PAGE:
Conventional wisdom advises that habits are ingrained after 21 days of repetition. If that theory holds true, then the eat~play~shop local habit requires time and effort to develop. Each month I’ll be sharing “21 Days” of some event, place or organization in the Triangle, enabling (and I mean that in the most positive sense possible) your inner Localista to come out and join us. This month it’s all about local food, farmers markets and farms.
Even on a rainy day devoted farmers’ market shoppers will brave the weather to visit one of the Triangle’s popular markets. The Carrboro Farmers’ Market occupies the town commons each Saturday morning (and Wednesday afternoons during summer), supplying locally grown produce, cheeses, meats, prepared foods, plants and craft items.
The market has made the Carrboro town commons its home since 1996, though it began as an informal organization of farmers in the late 1970s. Those initial twenty participants expanded to more than 80 vendors at present, all located within fifty miles of Carrboro.
Part of the market’s shopping area is open air, where shoppers browse vendor tents that line a crushed stone path. Vendors in other parts of the market set up tables under two pavilion shelters, separated by a center gazebo where one frequently finds seasonal events like cooking demonstrations and the very popular annual tomato tasting.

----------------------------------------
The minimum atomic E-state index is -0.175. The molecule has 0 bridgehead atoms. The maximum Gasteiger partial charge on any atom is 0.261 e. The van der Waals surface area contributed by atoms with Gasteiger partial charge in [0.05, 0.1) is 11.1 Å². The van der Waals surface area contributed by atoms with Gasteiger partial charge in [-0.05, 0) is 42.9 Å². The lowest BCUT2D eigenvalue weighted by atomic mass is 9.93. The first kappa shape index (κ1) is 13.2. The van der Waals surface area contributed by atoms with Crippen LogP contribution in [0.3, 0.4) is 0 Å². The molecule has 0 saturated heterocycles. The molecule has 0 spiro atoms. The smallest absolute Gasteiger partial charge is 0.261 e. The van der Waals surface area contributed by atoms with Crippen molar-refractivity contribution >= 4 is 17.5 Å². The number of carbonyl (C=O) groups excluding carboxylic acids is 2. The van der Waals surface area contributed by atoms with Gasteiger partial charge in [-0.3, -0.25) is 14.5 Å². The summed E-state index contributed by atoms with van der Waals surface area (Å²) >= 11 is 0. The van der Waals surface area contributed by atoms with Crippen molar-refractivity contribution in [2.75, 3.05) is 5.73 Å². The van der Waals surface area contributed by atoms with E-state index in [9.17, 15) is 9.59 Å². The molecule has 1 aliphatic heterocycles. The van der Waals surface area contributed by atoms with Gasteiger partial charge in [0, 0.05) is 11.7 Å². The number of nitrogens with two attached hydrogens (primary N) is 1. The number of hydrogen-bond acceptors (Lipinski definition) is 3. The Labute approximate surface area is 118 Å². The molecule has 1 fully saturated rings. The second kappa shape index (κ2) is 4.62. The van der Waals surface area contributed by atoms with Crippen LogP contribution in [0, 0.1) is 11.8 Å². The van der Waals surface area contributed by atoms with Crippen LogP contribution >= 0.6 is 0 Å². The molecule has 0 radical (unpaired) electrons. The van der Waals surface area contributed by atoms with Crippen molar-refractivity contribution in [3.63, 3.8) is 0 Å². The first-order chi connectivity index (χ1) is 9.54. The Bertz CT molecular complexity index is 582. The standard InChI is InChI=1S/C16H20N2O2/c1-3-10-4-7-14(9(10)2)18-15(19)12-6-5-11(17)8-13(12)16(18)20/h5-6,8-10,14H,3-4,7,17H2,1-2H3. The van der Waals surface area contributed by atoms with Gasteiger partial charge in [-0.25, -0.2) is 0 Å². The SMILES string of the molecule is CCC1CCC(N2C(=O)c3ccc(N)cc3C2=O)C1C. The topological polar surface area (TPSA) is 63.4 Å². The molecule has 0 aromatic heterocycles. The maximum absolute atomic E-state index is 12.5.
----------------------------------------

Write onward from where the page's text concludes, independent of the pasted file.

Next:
Many prepared food items can be found at the market too. The Pig’s food cart serves local, pasture-raised pork to hungry shoppers. Sari Sari Sweets will more than satisfy that sweet tooth with indulgent treats. I can never leave without a loaf or crown of Chicken Bridge Bakery bread, made with locally milled, organic flour and carefully cultured natural yeasts. Of course, one can’t live on bread alone and Farmer’s Daughter jams and preserves pair perfectly with Chicken Bridge’s baked goods.
If you’ve never been to the Carrboro Farmer’s Market, please consider adding it to your Triangle bucket list for a Saturday’s adventure in the “Paris of the Piedmont”.